At the end of “Star Wars: Poe Dameron” #1, our hero had taken refuge among the CrÃ¨che, a cave settlement dedicated to the safety of a massive blue egg, while Black Squadron circled the skies above. Charles Soule and Phil Noto waste no time getting readers back into the thick of things and hurl us into an exciting adventure.
It takes exactly two pages to introduce Agent Terex, the new antagonist. He is equal parts Lando Calrissian and moustache-twirling Bond villain, with a penchant for confident boasts and a flamboyant cadence. Soule masterfully frames the issue around Terex, who yearns for the cold, strict nature of the Empire of old. He is calculated and conniving in the best possible way, and — when he forces Poe out of hiding with an aggressive move — it’s easy to forget to breathe. Not to be left out, the members of Black Squadron weigh their choices and Soule clues us in on some of the rules of the Resistance, namely: do not engage unless fired upon. Perhaps this hints at a cease fire put in place post-“Star Wars: Return of the Jedi,” but only future “Star Wars” stories will tell us for sure; in the meantime, the issue rounds out with one heck of a cliffhanger, which will make readers ache for the next issue.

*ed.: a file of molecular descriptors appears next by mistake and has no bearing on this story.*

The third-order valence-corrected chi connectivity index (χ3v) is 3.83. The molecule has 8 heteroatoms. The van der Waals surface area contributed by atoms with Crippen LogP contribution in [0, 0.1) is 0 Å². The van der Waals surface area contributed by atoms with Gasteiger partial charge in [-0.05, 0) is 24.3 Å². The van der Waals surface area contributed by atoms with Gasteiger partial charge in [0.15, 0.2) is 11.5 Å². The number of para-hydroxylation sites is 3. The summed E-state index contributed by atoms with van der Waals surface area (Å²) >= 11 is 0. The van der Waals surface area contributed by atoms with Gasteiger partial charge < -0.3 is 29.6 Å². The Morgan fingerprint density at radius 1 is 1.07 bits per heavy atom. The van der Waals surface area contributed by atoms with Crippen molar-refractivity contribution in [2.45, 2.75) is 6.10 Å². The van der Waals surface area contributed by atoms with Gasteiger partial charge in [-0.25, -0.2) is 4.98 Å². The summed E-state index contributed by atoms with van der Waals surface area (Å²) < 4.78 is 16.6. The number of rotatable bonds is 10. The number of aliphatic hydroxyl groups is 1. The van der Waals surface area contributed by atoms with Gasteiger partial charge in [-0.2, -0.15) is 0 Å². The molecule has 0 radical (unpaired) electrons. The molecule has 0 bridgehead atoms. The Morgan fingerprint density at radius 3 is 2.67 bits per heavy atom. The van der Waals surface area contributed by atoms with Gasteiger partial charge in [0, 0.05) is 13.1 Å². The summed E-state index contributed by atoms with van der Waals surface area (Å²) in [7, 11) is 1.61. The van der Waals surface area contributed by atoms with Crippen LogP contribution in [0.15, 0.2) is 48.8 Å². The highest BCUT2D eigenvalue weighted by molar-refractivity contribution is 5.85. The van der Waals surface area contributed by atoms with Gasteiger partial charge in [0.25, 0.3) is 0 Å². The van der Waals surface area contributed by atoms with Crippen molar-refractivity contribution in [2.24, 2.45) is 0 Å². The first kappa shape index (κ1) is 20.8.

Not to be outdone, Phil Noto takes us on a beautiful journey. From cover-to-cover, his mastery of facial likenesses brings these characters to life; his faces are so spot-on for both Dameron and BB-8 that it’s easy to feel like you’re watching “The Force Awakens” as you read. Noto also successfully nails the mood of each scene with a natural palette, whether it’s the slimy feel of Terex’s negotiations with the CrÃ¨che, the bright blue of First Order Stormtrooper jetpacks or the distant, professional relationship between Terex and the First Order officers. In the only battle scene of the issue, the pilots’ passion for flying leaps right off the page. “Poe Dameron” #2 even wins my favorite panel layout of the week near the end of the issue, where Terex flips the tables on the Resistance. Joe Caramagna’s letters work well in this issue, stressing the details in especially strained moments between characters; special kudos must also be given to BB-8’s dialogue, as Caramagna successfully illustrates the droid whispering. It’s downright precious.
On the whole, “Poe Dameron” #2 adds even more perfect world-building to the lovingly crafted new Expanded Universe. There’s care in every detail, from character likenesses to callbacks in the names of ships to footnotes about the novels. If you’ve enjoyed what Marvel has offered so far in their “Star Wars” titles, “Poe Dameron” will not disappoint.